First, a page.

Your preschool-aged child is becoming more open and independent. When children of this age explore the world around them, they will start to ask questions about their surroundings. Their relationship to their family is very important and will shape their personalities. At this stage, children should be able to ride a tricycle, use safety scissors, be aware of gender identity, be able to dress and undress themselves, play with other children and be able to remember parts of stories and sing songs.
• Story time. Children at this age love stories. Visit your local library. Read to them with a lot of expression and sound effects. Be a good role model: take some time to read yourself. If your child sees you reading, they will likely want to join in.
• Chores. Children at this age love to help out. Create some easy chores for your child to help out at home, such as wiping down the table with a sponge, putting clothes in a hamper, or placing shoes in the closet.
• Play. Make playdates with other peers, or visit the playground where your child can interact with others of the same age.
• Grown-up talk. Talking to your child in an “adult” voice will help them understand how language is formed and will teach them the proper way to talk.
• Consistency. Be consistent when disciplining your child. Being clear and consistent helps them understand what is expected. Model the behavior you want to see in your child.
• Counting and measuring. Have your child help you make a recipe. Count eggs. Have them watch you measure liquids and flours.
• Explore. Children at this age want to stretch their imaginations—do activities that require investigating (look at bugs) or exploring (visit a new store, museum, park or library).
• Stay out of traffic. Children at this age are used to being on the sidewalks and streets, but they may get too bold. Tell them not to play in the street or run after a ball and be cautious when they are on tricycles or bikes.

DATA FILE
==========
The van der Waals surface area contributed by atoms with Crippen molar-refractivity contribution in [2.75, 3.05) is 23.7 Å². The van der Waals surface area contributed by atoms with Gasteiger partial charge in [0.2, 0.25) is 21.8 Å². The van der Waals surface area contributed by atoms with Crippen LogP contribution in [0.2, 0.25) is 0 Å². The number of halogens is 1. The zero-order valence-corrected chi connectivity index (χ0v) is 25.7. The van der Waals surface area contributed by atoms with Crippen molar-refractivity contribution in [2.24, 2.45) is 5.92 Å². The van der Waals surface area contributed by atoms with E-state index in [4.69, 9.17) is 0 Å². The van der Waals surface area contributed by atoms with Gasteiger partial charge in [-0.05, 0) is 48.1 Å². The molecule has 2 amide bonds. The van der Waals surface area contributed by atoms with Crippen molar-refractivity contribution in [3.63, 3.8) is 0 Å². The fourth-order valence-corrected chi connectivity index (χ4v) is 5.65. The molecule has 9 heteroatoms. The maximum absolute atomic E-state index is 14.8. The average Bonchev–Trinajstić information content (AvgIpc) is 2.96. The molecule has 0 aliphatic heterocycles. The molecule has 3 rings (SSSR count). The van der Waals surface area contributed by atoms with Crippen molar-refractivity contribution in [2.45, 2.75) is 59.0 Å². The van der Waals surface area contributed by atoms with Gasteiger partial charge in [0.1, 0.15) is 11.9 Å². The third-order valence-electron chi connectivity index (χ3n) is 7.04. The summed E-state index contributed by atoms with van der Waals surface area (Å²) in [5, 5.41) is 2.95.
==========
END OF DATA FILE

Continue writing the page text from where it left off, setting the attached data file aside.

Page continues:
• Check outdoor play equipment. Make sure there are no loose or sharp parts. Check for spiderwebs or bees.
• Keep an eye out. When your child is playing outside, make sure you are watching. Even though your child is more independent, accidents can happen.
• Water safety. This is a great age for children to learn how to swim.
• Stranger danger. Teach your child how to interact with strangers. Tell them they are not to go with strangers and have a “code word” if there are family emergencies.
BETWEEN THREE AND FOUR YEARS OLD
• Plays with other children
• Self-reliant, can dress by themselves with ease
• Can understand and follow directions
• Can match and sort objects that are alike and unalike
• Can recognize numerals
• Tries to read
• Can recognize logos and print around them
• Writes and/or scribbles
• Can recognize the alphabet, understands that each letter has a name
BETWEEN FOUR AND FIVE YEARS OLD
• Likes being in a group
• Likes to joke around, make faces and rhymes, be silly
• Starts to become aware of friendships and cliques, though friends can change often
• Increasingly coordinated (runs, jumps, skips, hops) and has better muscle
• May be aggressive
• Can recognize and write numbers 1-10
• Can recognize and draw basic shapes like circle, square, triangle and rectangle
• Can recognize which direction books are opened, and which direction the words are read in
• Can recognize the shapes and names of all the letters of the alphabet, and know some of the sounds